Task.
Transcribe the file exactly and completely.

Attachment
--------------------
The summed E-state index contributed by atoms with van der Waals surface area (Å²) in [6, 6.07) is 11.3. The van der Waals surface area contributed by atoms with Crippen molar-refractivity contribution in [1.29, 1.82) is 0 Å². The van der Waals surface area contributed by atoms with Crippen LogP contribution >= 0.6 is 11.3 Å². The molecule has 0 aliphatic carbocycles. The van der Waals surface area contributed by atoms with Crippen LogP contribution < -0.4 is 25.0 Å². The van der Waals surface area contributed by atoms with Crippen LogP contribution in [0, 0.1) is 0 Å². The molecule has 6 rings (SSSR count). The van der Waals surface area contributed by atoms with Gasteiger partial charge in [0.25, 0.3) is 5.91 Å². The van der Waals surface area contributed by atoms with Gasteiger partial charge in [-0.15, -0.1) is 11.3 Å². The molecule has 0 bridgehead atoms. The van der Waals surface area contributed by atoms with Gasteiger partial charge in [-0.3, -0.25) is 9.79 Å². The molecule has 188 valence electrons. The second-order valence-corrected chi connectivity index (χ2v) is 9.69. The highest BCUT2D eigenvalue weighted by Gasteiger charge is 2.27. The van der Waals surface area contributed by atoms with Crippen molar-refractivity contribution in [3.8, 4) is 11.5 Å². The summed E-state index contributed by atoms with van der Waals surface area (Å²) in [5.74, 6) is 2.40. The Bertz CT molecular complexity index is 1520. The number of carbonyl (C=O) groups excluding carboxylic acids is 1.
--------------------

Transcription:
The summed E-state index contributed by atoms with van der Waals surface area (Å²) in [6, 6.07) is 11.3. The van der Waals surface area contributed by atoms with Crippen molar-refractivity contribution in [1.29, 1.82) is 0 Å². The van der Waals surface area contributed by atoms with Crippen LogP contribution >= 0.6 is 11.3 Å². The molecule has 0 aliphatic carbocycles. The van der Waals surface area contributed by atoms with Crippen LogP contribution < -0.4 is 25.0 Å². The van der Waals surface area contributed by atoms with Crippen LogP contribution in [0, 0.1) is 0 Å². The molecule has 6 rings (SSSR count). The van der Waals surface area contributed by atoms with Gasteiger partial charge in [0.25, 0.3) is 5.91 Å². The van der Waals surface area contributed by atoms with Gasteiger partial charge in [-0.15, -0.1) is 11.3 Å². The molecule has 0 bridgehead atoms. The van der Waals surface area contributed by atoms with Gasteiger partial charge in [-0.3, -0.25) is 9.79 Å². The molecule has 188 valence electrons. The second-order valence-corrected chi connectivity index (χ2v) is 9.69. The highest BCUT2D eigenvalue weighted by Gasteiger charge is 2.27. The van der Waals surface area contributed by atoms with Crippen molar-refractivity contribution in [3.8, 4) is 11.5 Å². The summed E-state index contributed by atoms with van der Waals surface area (Å²) in [5.74, 6) is 2.40. The Bertz CT molecular complexity index is 1520. The number of carbonyl (C=O) groups excluding carboxylic acids is 1.